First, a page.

Let $\pi_p$ be a ramified representation of $GL(n,\mathbb{Q}_p)$. Let $\chi_p$ be a ramified representation of $GL(1,\mathbb{Q}_p)$.

Is it generally known that $L(s,\pi_p\times \chi_p)=1$ if $\chi_p$ is ramified enough (higher conductor)?

I believe this is known for $n=2$ or even general $n$. Can you give some reference?

Yes, we have $L(s,\pi_p\otimes\chi_p)=1$ if the conductor of $\chi_p$ exceeds the conductor of $\pi_p$. By the inductive nature of the local $L$-function (see Jacquet: Principal $L$-functions of the linear group), it suffices to show this when $\pi_p$ is supercuspidal.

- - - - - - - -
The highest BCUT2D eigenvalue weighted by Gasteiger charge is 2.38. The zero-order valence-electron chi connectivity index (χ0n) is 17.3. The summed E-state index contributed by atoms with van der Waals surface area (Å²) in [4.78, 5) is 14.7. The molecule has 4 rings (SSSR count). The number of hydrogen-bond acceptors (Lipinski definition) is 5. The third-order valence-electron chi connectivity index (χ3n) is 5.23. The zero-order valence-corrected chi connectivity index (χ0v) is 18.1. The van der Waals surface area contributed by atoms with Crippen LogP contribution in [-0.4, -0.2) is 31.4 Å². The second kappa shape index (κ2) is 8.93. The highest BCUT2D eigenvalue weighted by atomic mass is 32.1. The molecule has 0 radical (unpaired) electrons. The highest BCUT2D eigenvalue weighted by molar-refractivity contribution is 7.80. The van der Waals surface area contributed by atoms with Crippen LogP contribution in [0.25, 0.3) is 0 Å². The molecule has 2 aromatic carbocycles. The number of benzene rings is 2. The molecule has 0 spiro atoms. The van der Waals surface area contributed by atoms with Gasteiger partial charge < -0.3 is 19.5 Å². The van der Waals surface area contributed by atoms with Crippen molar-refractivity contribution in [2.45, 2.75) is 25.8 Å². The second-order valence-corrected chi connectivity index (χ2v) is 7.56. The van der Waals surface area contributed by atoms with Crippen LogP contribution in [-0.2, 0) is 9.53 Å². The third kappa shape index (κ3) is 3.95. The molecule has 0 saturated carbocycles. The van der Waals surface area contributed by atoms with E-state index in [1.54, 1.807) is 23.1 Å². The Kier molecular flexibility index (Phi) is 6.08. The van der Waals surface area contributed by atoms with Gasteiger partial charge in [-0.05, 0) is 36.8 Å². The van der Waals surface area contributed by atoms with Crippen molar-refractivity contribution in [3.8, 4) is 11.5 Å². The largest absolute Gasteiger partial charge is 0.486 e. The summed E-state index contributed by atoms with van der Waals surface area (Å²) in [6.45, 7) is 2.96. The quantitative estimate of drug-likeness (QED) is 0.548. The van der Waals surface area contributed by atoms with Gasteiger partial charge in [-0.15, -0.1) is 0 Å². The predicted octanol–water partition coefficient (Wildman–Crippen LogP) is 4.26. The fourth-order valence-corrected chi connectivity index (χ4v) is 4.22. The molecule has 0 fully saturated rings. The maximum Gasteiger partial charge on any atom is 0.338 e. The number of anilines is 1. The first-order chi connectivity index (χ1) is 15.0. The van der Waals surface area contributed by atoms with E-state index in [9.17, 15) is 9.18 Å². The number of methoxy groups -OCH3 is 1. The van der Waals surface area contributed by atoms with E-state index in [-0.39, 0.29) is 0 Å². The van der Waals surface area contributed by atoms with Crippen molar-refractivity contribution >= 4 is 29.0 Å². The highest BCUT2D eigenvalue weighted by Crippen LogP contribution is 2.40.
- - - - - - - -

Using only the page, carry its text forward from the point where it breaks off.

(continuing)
So let $\pi_p$ be supercuspidal. If $n\geq 2$, then $L(s,\pi_p\otimes\chi_p)=1$, because $\pi_p\otimes\chi_p$ is supercuspidal. If $n=1$, then $\pi_p\otimes\chi_p$ is a ramified quasicharacter of $\mathbb{Q}_p^\times$ by the assumption on the conductors, hence again $L(s,\pi_p\otimes\chi_p)=1$.

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